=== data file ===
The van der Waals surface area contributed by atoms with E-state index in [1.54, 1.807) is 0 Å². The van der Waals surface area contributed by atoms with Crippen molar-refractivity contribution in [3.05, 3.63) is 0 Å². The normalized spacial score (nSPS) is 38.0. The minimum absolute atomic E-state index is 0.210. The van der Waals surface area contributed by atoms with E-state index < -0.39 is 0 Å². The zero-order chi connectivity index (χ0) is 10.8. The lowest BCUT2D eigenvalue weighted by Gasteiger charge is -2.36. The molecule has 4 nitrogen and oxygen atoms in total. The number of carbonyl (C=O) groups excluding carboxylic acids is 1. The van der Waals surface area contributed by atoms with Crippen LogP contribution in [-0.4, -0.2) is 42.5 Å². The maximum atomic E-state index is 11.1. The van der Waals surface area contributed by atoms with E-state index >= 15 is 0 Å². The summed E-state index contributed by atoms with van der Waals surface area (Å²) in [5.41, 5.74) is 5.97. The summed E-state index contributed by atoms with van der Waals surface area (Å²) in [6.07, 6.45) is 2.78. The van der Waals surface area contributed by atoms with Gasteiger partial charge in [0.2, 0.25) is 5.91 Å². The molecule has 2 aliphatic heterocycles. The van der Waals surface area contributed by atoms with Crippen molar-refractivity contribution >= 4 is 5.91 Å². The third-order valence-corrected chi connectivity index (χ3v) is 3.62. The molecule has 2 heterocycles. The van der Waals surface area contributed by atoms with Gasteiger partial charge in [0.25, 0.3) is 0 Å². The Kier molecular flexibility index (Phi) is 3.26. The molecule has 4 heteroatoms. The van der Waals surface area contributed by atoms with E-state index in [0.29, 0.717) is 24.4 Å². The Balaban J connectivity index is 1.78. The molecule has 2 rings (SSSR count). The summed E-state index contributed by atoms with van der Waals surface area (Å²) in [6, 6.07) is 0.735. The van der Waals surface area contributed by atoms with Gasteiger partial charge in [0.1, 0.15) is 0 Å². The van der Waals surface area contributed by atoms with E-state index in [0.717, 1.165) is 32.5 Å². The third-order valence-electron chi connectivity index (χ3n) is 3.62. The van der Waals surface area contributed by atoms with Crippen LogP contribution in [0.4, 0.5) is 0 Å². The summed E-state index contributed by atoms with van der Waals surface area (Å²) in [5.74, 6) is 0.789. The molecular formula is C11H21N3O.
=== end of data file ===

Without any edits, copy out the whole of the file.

The van der Waals surface area contributed by atoms with E-state index in [1.54, 1.807) is 0 Å². The van der Waals surface area contributed by atoms with Crippen molar-refractivity contribution in [3.05, 3.63) is 0 Å². The normalized spacial score (nSPS) is 38.0. The minimum absolute atomic E-state index is 0.210. The van der Waals surface area contributed by atoms with E-state index < -0.39 is 0 Å². The zero-order chi connectivity index (χ0) is 10.8. The lowest BCUT2D eigenvalue weighted by Gasteiger charge is -2.36. The molecule has 4 nitrogen and oxygen atoms in total. The number of carbonyl (C=O) groups excluding carboxylic acids is 1. The van der Waals surface area contributed by atoms with Crippen LogP contribution in [-0.4, -0.2) is 42.5 Å². The maximum atomic E-state index is 11.1. The van der Waals surface area contributed by atoms with E-state index >= 15 is 0 Å². The summed E-state index contributed by atoms with van der Waals surface area (Å²) in [5.41, 5.74) is 5.97. The summed E-state index contributed by atoms with van der Waals surface area (Å²) in [6.07, 6.45) is 2.78. The van der Waals surface area contributed by atoms with Gasteiger partial charge in [0.2, 0.25) is 5.91 Å². The molecule has 2 aliphatic heterocycles. The van der Waals surface area contributed by atoms with Crippen molar-refractivity contribution >= 4 is 5.91 Å². The third-order valence-corrected chi connectivity index (χ3v) is 3.62. The molecule has 2 heterocycles. The van der Waals surface area contributed by atoms with Gasteiger partial charge in [0.25, 0.3) is 0 Å². The Kier molecular flexibility index (Phi) is 3.26. The molecule has 4 heteroatoms. The van der Waals surface area contributed by atoms with E-state index in [0.29, 0.717) is 24.4 Å². The Balaban J connectivity index is 1.78. The molecule has 2 rings (SSSR count). The summed E-state index contributed by atoms with van der Waals surface area (Å²) in [6, 6.07) is 0.735. The van der Waals surface area contributed by atoms with Gasteiger partial charge in [0.1, 0.15) is 0 Å². The van der Waals surface area contributed by atoms with E-state index in [0.717, 1.165) is 32.5 Å². The third-order valence-electron chi connectivity index (χ3n) is 3.62. The van der Waals surface area contributed by atoms with Crippen LogP contribution in [0.4, 0.5) is 0 Å². The summed E-state index contributed by atoms with van der Waals surface area (Å²) in [5.74, 6) is 0.789. The molecular formula is C11H21N3O.